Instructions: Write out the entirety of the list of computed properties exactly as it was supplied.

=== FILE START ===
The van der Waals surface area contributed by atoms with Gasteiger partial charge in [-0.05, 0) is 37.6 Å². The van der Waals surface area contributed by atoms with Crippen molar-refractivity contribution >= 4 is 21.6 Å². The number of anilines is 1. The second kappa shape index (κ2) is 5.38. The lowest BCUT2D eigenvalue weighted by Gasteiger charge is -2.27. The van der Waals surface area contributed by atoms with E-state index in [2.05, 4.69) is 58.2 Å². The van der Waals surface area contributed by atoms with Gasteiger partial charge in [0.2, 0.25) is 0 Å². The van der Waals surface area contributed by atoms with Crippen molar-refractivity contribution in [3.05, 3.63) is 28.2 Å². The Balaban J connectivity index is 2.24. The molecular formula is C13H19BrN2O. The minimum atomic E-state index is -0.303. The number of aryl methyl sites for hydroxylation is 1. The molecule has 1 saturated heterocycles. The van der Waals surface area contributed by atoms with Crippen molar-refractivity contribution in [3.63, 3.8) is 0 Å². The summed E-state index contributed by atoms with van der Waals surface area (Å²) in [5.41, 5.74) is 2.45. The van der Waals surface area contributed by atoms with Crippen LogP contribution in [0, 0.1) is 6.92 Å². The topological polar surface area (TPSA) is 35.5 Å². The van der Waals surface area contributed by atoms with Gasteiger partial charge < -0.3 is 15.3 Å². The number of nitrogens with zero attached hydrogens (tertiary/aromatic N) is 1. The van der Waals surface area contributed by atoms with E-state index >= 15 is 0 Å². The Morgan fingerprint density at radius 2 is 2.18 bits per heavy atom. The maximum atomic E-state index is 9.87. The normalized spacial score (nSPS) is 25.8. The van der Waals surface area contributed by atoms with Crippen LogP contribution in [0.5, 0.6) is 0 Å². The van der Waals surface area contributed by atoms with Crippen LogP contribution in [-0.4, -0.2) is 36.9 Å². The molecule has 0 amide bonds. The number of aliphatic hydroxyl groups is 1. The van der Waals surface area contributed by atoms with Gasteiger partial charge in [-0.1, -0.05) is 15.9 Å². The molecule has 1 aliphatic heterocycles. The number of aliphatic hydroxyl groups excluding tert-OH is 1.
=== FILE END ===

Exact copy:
The van der Waals surface area contributed by atoms with Gasteiger partial charge in [-0.05, 0) is 37.6 Å². The van der Waals surface area contributed by atoms with Crippen molar-refractivity contribution >= 4 is 21.6 Å². The number of anilines is 1. The second kappa shape index (κ2) is 5.38. The lowest BCUT2D eigenvalue weighted by Gasteiger charge is -2.27. The van der Waals surface area contributed by atoms with E-state index in [2.05, 4.69) is 58.2 Å². The van der Waals surface area contributed by atoms with Gasteiger partial charge in [0.2, 0.25) is 0 Å². The van der Waals surface area contributed by atoms with Crippen molar-refractivity contribution in [3.05, 3.63) is 28.2 Å². The Balaban J connectivity index is 2.24. The molecular formula is C13H19BrN2O. The minimum atomic E-state index is -0.303. The number of aryl methyl sites for hydroxylation is 1. The molecule has 1 saturated heterocycles. The van der Waals surface area contributed by atoms with Crippen molar-refractivity contribution in [3.63, 3.8) is 0 Å². The summed E-state index contributed by atoms with van der Waals surface area (Å²) in [5.41, 5.74) is 2.45. The van der Waals surface area contributed by atoms with Crippen LogP contribution in [0, 0.1) is 6.92 Å². The topological polar surface area (TPSA) is 35.5 Å². The van der Waals surface area contributed by atoms with Gasteiger partial charge < -0.3 is 15.3 Å². The number of nitrogens with zero attached hydrogens (tertiary/aromatic N) is 1. The van der Waals surface area contributed by atoms with E-state index >= 15 is 0 Å². The Morgan fingerprint density at radius 2 is 2.18 bits per heavy atom. The maximum atomic E-state index is 9.87. The normalized spacial score (nSPS) is 25.8. The van der Waals surface area contributed by atoms with Crippen LogP contribution in [0.5, 0.6) is 0 Å². The van der Waals surface area contributed by atoms with Crippen LogP contribution in [-0.4, -0.2) is 36.9 Å². The molecule has 0 amide bonds. The number of aliphatic hydroxyl groups is 1. The van der Waals surface area contributed by atoms with Gasteiger partial charge in [-0.1, -0.05) is 15.9 Å². The molecule has 1 aliphatic heterocycles. The number of aliphatic hydroxyl groups excluding tert-OH is 1.